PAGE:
Magill would later recall, “[W]e had to organize three in a day sometime, in a small town at a breakfast meeting, or a larger town a luncheon meeting, a big town would be a night meeting, and in the big cities we’d have six or seven counties all belonging to the same club. It took several years but we finally were organized, and we’d start every meeting, “Fellow Georgia Bulldogs, Chosen People, Members of the Great Majority Party of this Empire State of the South.”

The Bulldog Clubs served several critical functions. First, they made the University of Georgia not just an alma mater, but a lifelong support network. Bulldog Clubs sponsored monthly meetings, scholarships to UGA and charity events in their communities. Members networked and socialized. For those running for office or looking to get ahead in business, becoming active in the local Bulldog Club became as natural as joining the Rotary Club.

The Bulldog Clubs also gave alumni and supporters a more personal stake in the University, both academically and athletically. Magill organized visits from officials and coaches for Bulldog Club meetings and events. Eventually coaches would make an annual pilgrimage across the state to visit many of the clubs.

The effect of this was that many of the otherwise unaffiliated in the Peach State became Bulldog fans. Bulldog Club members also served as a critical amateur scouting network in the days before college football recruiting became a business unto itself. There’s no counting the number of promising football players who found their way to Athens for a first visit thanks to the folks at the local Bulldog Club. Did some also get a new pair of cleats and some free meals? Did their mothers get a new washing machine? Who’s to say? Statutes of limitation exist for a reason.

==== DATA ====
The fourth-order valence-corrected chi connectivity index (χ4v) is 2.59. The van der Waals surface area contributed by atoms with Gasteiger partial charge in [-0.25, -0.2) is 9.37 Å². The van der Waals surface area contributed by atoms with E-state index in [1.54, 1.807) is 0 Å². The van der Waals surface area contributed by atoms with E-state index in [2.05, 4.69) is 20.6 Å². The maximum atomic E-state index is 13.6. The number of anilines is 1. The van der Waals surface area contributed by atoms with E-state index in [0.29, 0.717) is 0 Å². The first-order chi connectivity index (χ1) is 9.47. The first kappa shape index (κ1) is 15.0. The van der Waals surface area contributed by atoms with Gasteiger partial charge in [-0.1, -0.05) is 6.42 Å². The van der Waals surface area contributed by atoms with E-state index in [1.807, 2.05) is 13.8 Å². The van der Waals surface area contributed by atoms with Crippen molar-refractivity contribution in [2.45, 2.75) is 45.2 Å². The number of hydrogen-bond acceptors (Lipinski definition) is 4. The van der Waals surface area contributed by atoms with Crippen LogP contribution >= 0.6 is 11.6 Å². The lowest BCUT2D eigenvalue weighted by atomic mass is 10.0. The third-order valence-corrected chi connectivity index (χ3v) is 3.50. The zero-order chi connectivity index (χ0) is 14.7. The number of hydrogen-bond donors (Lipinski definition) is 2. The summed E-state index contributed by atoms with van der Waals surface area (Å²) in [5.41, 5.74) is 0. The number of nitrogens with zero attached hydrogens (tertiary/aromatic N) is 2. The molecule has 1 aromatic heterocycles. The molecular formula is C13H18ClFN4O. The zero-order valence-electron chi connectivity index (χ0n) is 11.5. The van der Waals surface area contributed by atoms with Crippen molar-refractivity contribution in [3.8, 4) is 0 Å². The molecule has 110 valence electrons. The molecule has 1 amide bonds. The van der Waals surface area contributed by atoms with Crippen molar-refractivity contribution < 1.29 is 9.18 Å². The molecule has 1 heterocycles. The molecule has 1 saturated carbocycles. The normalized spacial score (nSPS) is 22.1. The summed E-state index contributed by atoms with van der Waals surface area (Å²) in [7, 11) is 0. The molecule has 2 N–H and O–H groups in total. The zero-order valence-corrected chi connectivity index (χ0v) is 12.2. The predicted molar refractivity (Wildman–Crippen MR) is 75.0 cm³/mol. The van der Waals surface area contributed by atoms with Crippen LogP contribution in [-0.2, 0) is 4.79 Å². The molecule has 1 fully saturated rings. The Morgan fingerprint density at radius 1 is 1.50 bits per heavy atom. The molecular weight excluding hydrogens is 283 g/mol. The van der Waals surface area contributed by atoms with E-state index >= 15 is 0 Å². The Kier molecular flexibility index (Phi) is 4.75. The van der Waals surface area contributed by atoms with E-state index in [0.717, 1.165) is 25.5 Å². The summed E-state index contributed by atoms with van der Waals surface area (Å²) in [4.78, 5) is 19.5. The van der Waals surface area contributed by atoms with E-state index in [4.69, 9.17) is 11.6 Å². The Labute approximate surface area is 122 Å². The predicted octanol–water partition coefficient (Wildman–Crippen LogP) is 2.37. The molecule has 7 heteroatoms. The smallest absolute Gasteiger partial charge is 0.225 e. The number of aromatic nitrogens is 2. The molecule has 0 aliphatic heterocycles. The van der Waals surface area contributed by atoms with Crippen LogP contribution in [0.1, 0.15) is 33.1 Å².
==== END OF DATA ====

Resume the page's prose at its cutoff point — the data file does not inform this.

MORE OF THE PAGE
By the 1970s Magill’s little clubs had become institutions in some communities, with second and even third generation members. Maybe it’s a coincidence, but Magill began his plan to put a Georgia Bulldog Club in every county of the state during “the Drought”, the eight game win streak that’s the longest Tech ever enjoyed in the rivalry. But since 1953 the Jackets haven’t won more than three in a row in the series. The Dawgs are 48-20 before that year. They’d been only 22-21-5 before. That, friends, is what I call a watershed.

Dan Magill’s contributions to the University of Georgia are numerous and incalculable. A two sport letterman. Bat boy for the baseball team. He served as an assistant football coach under Harry Mehre. Of course he was a national champion tennis coach, some would say the progenitor of southern collegiate tennis. One of the most respected sports information directors of his generation.

But it’s no stretch at all to say that “we run this state” in no small part because Magill nurtured an acorn into a mighty oak. Without his efforts to establish Bulldog Clubs from Brunswick to Blairsville we could be living in a state plastered with garish old gold decorations. I’m thankful for a lot of things on this day. But Ole Dan is high on the list. The best of the Damn Good Dawgs. Until later…

Go ‘Dawgs!!!